|Name||Burton and South Derbyshire College|
|Ofsted Inspection Rating||Good|
|Inspection Date||26 September 2017|
|Address||Lichfield Street, Burton-on-Trent, Staffordshire, DE14 3RL|
|Type||General Further Education and Tertiary|
|Religious Character||Does not apply|
|Number of Pupils||Unknown|
|Catchment Area Information Available||No|
|Last Distance Offered Information Available||No|
Information about the provider
Burton and South Derbyshire College is a medium-sized general further education college primarily serving East Staffordshire and South Derbyshire. It comprises two main campuses based in Burton town centre and a dedicated construction academy in South Derbyshire. The college provides a broad range of vocational and academic courses for learners aged 16 to 18, and courses for adults in these centres. Over two thirds of provision is for learners aged 16 to 18. The college offers apprenticeships within the local area. The college subcontracts provision to four partners, who provide courses predominantly for adults. The areas served by the college include four wards which rank within the top 1% for indices of multiple deprivation for England. More than two thirds of learners at enrolment have not achieved a GCSE at grade A* to C (9 to 4) in English or mathematics. The average GCSE score for the vast majority of learners on entry is grade D/3 and below. Unemployment in the areas served by the college is marginally lower than the national figure of 4.7%.
Summary of key findings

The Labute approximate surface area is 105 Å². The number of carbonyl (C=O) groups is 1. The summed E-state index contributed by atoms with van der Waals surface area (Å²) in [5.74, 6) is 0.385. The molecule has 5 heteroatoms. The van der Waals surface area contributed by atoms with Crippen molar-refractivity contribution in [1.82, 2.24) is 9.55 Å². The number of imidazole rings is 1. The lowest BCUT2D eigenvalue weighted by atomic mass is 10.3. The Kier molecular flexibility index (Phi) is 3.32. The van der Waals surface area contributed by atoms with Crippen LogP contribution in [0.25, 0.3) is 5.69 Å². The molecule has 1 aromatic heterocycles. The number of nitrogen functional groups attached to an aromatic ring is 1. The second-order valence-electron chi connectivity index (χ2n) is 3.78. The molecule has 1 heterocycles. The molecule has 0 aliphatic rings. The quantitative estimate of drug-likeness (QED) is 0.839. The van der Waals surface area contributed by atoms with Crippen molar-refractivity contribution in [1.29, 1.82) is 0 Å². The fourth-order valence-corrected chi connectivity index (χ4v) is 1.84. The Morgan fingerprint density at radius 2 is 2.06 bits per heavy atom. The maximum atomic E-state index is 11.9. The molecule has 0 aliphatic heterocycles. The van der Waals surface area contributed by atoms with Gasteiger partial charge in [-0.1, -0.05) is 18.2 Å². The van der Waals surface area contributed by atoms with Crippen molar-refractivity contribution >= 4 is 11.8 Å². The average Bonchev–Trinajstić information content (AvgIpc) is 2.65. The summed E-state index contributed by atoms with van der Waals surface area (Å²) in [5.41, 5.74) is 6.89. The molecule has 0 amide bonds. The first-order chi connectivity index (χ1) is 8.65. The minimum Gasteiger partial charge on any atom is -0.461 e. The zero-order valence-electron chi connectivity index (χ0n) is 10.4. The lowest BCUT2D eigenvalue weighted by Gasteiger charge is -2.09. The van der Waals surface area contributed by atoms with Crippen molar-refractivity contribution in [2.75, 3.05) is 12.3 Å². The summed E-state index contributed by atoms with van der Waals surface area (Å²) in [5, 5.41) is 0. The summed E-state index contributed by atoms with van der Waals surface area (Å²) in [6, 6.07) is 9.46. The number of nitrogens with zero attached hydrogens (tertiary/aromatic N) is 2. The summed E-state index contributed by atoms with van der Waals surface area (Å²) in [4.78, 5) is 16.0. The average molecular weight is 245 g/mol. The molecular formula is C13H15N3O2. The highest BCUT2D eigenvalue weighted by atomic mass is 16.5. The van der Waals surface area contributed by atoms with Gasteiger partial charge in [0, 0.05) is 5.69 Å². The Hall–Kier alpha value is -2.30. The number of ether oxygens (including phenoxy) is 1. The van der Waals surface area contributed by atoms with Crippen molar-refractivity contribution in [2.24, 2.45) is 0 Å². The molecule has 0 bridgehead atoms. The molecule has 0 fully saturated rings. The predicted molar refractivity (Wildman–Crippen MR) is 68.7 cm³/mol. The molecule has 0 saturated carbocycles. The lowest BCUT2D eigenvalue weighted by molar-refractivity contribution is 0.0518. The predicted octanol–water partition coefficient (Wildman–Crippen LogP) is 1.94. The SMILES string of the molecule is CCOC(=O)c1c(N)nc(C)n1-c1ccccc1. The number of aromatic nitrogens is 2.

This is a good provider Leaders and managers have developed very strong employer partnerships that have helped to reshape the curriculum. Most courses now match closely with employers’ specific skill requirements. Consequently, most learners develop their skills successfully and progress to employment or further learning. Since the previous inspection, governors, leaders and managers have taken extensive and effective steps to improve provision. These include learners’ achievement rates and learners’ progress in a wide range of subjects, including English and mathematics. The proportion of learners aged 16 to 18, adults and apprentices achieving their qualifications in 2016/17 is significantly higher than in the previous year. Adult learners studying access to higher education qualifications, and advanced apprentices, have been particularly successful. Staff provide learners with highly effective additional support. Consequently, these learners make good progress, including those learners with high needs on vocational courses. As a result of extensive support and development for teachers, the quality of teaching, learning and assessment has improved rapidly and is now good in most areas. Leaders’ management of subcontractors is good. As a result, most learners on subcontracted provision achieve their qualifications. A small minority of teachers do not have high enough expectations of their learners. Too often, they do not set work that is sufficiently challenging or provide feedback that is helpful enough so that the most-able learners can achieve at the level of which they are capable. On a small minority of study programmes and courses for adults, too few learners achieve their qualifications. As a result of changes to the delivery of English and mathematics, too few apprentices achieve their qualifications within planned timescales. Managers have not yet developed sufficient work-experience opportunities for learners with high needs.